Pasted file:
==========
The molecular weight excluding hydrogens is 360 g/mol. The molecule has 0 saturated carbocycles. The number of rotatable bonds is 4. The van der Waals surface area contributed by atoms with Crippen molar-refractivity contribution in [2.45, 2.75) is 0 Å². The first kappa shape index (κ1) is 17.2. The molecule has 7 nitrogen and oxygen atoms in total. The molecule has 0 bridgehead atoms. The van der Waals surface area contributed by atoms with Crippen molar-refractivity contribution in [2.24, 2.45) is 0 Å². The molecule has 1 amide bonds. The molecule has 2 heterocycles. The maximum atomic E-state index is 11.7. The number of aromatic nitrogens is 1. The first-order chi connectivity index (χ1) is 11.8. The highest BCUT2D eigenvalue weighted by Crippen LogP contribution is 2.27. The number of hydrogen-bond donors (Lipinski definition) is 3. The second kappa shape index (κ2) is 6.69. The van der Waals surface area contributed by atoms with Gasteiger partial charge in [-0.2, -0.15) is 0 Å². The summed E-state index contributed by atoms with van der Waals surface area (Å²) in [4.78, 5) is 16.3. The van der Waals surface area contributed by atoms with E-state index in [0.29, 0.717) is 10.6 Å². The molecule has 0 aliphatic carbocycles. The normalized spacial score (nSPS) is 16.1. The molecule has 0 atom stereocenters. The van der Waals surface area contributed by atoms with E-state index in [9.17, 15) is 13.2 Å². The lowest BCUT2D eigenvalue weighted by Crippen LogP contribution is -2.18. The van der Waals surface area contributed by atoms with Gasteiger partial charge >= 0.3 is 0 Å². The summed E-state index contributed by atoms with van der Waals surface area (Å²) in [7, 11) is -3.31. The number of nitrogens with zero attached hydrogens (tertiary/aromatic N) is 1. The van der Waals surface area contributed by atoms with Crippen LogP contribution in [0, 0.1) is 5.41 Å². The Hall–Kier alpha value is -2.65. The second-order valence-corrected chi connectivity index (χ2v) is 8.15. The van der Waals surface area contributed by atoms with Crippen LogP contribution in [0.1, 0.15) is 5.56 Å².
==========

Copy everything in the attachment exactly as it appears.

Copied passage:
The molecular weight excluding hydrogens is 360 g/mol. The molecule has 0 saturated carbocycles. The number of rotatable bonds is 4. The van der Waals surface area contributed by atoms with Crippen molar-refractivity contribution in [2.45, 2.75) is 0 Å². The first kappa shape index (κ1) is 17.2. The molecule has 7 nitrogen and oxygen atoms in total. The molecule has 0 bridgehead atoms. The van der Waals surface area contributed by atoms with Crippen molar-refractivity contribution in [2.24, 2.45) is 0 Å². The molecule has 1 amide bonds. The molecule has 2 heterocycles. The maximum atomic E-state index is 11.7. The number of aromatic nitrogens is 1. The first-order chi connectivity index (χ1) is 11.8. The highest BCUT2D eigenvalue weighted by Crippen LogP contribution is 2.27. The number of hydrogen-bond donors (Lipinski definition) is 3. The second kappa shape index (κ2) is 6.69. The van der Waals surface area contributed by atoms with Gasteiger partial charge in [-0.2, -0.15) is 0 Å². The summed E-state index contributed by atoms with van der Waals surface area (Å²) in [4.78, 5) is 16.3. The van der Waals surface area contributed by atoms with E-state index in [0.29, 0.717) is 10.6 Å². The molecule has 0 aliphatic carbocycles. The normalized spacial score (nSPS) is 16.1. The molecule has 0 atom stereocenters. The van der Waals surface area contributed by atoms with E-state index in [9.17, 15) is 13.2 Å². The lowest BCUT2D eigenvalue weighted by Crippen LogP contribution is -2.18. The van der Waals surface area contributed by atoms with Gasteiger partial charge >= 0.3 is 0 Å². The summed E-state index contributed by atoms with van der Waals surface area (Å²) in [7, 11) is -3.31. The number of nitrogens with zero attached hydrogens (tertiary/aromatic N) is 1. The van der Waals surface area contributed by atoms with Crippen LogP contribution in [0, 0.1) is 5.41 Å². The Hall–Kier alpha value is -2.65. The second-order valence-corrected chi connectivity index (χ2v) is 8.15. The van der Waals surface area contributed by atoms with Crippen LogP contribution in [0.1, 0.15) is 5.56 Å².